"There are periods in a man's life when he finds the society that walks on four feet a welcome relief from the society that walks on two." (The Fallen Leaves)

Wilkie Collins was a great animal lover and there were invariably pets in Gloucester Place.  His much loved dog, Tommie, appeared in 'My Lady's Money' and Collins even kept a note in his travelling desk, along with other anniversaries, that Tommie died on 28 August 1885.  Cats were also a great favourite and there was often one in the household.  Collins admired their characteristics, noting in The New Magdalen 'the cat is a sleek and splendid creature' and referring to a 'subtle cat-like courage' in 'Sister Rose'.  Mannion in Basil has 'a large black cat...basking luxuriously in the heat of the fire' and 'Snooks', a real cat owned by the Collins family when Wilkie was a young man, features by name in Hide and Seek.

John Herncastle in The Moonstone lives as a recluse with his animals and Fosco in The Woman in White is constantly surrounded by his birds and mice.  Describing the injured spaniel in the same book, Marian Halcombe's diary records 'The misery of a weak, helpless, dumb creature is surely one of the saddest of all the mournful sights which this world can show.'  In The Fallen Leaves Collins notes 'the insatiable Anglo-Saxon delight in killing birds' and Allan Armadale observes 'I could enjoy a ride on horseback without galloping after a wretched stinking fox or a distracted little hare.'


Heart and Science (1883) supported the anti-vivisection movement to which Collins alludes in the preface.  During his research he wrote to Surgeon-General Gordon 'I am endeavouring to add my small contribution in aid of the good cause by such means as Fiction will permit'.  In 1884, mentioning a cheap one volume reprint to Miss Frances Power Cobbe, Collins added 'What little I have been able to do towards helping this good cause is in a fair way, I hope, of appealing to a large audience.'  In the text, he writes 'Here, you may meet undisturbed cats on the pavement, in the full glare of noontide' and 'This fortunate little member of a brutally slandered race.'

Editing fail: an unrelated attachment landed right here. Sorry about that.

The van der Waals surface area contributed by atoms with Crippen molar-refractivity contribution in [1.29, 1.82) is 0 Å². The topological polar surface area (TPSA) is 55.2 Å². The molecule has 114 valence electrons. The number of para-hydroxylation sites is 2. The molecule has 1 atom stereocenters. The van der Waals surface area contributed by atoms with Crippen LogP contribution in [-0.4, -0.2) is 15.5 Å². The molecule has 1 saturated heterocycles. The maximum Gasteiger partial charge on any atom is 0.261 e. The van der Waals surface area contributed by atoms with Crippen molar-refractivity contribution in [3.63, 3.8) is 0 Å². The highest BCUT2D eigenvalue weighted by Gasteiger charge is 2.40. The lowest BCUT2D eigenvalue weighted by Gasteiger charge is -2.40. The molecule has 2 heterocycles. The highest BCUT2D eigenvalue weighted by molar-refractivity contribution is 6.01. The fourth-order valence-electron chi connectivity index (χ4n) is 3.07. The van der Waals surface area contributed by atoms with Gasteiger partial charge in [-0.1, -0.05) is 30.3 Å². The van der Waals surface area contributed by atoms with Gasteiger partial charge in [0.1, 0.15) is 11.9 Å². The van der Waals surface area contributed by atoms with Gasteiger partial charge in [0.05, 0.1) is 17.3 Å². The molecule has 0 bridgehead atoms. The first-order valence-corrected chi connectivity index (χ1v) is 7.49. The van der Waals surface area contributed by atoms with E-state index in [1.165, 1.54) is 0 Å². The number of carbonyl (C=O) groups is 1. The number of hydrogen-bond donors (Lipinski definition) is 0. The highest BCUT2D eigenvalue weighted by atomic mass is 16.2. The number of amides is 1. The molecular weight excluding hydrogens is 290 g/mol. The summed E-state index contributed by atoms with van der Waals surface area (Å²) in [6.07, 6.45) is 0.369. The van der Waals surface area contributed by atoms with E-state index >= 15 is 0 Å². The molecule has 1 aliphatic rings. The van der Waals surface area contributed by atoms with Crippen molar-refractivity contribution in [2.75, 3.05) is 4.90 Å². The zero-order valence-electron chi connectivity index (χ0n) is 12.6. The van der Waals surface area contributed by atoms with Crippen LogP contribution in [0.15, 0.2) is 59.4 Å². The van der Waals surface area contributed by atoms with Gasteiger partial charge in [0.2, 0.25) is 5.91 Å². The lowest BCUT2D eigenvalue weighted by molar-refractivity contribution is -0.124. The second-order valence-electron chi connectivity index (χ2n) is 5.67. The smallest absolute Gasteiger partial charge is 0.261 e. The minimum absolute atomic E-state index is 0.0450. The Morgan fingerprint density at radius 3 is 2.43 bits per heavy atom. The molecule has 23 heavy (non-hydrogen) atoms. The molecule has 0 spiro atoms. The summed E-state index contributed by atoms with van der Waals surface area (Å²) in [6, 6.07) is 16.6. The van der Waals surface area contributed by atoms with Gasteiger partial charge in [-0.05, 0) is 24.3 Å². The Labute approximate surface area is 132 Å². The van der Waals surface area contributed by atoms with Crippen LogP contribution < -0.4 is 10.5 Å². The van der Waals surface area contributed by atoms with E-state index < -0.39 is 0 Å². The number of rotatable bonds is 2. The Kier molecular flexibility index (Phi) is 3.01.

In The Dead Secret, we have 'I saw a cat this morning... and there wasn't a single point in which you would bear comparison with him. The cat's eyes were clear - yours are muddy. The cat's nose was straight - yours is crooked.  The cat's whiskers were clean - yours are dirty.  The cat's coat fitted him - yours hangs about you like a sack.'  At the beginning of Antonina 'You should see his cats! He has a perfect legion of them at his villa.  Twelve slaves are employed to attend on them.'

In The Two Destinies Collins records 'To my thinking, the cat is a cruelly misunderstood creature - especially in England ..... whose genial nature must attach itself to something.'  And in Chapter XIX, describing the mysterious Miss Dunross:

She touched the strings of her instrument - the ancient harp... the sound was at first unpleasantly high in pitch, to my untutored ear.  At the opening notes of the melody - a slow, wailing, dirge-like air - the cats rose, and circled round their mistress, marching to the tune.  Now they followed each other singly; now, at a change in the melody, they walked two and two; and, now again, they separated into divisions of three each, and circled round the chair in opposite directions.  The music quickened, and the cats quickened their pace with it.  Faster and faster the notes rang out, and faster and faster in the ruddy firelight, the cats, like living shadows, whirled round the still black figure in the chair, with the ancient harp on its knee.  Anything so weird, wild, and ghostlike I never imagined before even in a dream!  The music changed, and the whirling cats began to leap.  One perched itself at a bound on the pedestal of the harp.  Four sprung up together, and assumed their places, two on each of her shoulders.  The last and smallest of the cats took the last leap, and lighted on her head!  There the six creatures kept their positions, motionless as statues!  Nothing moved but the wan, white hands over the harp-strings; no sound but the sound of the music stirred in the room.  Once more the melody changed.  In an instant the six cats were on the floor again, seated round the chair as I had seen them on their first entrance; the harp was laid aside; and the faint, sweet voice said quietly, "I am soon tired - I must leave my cats to conclude their performances tomorrow."

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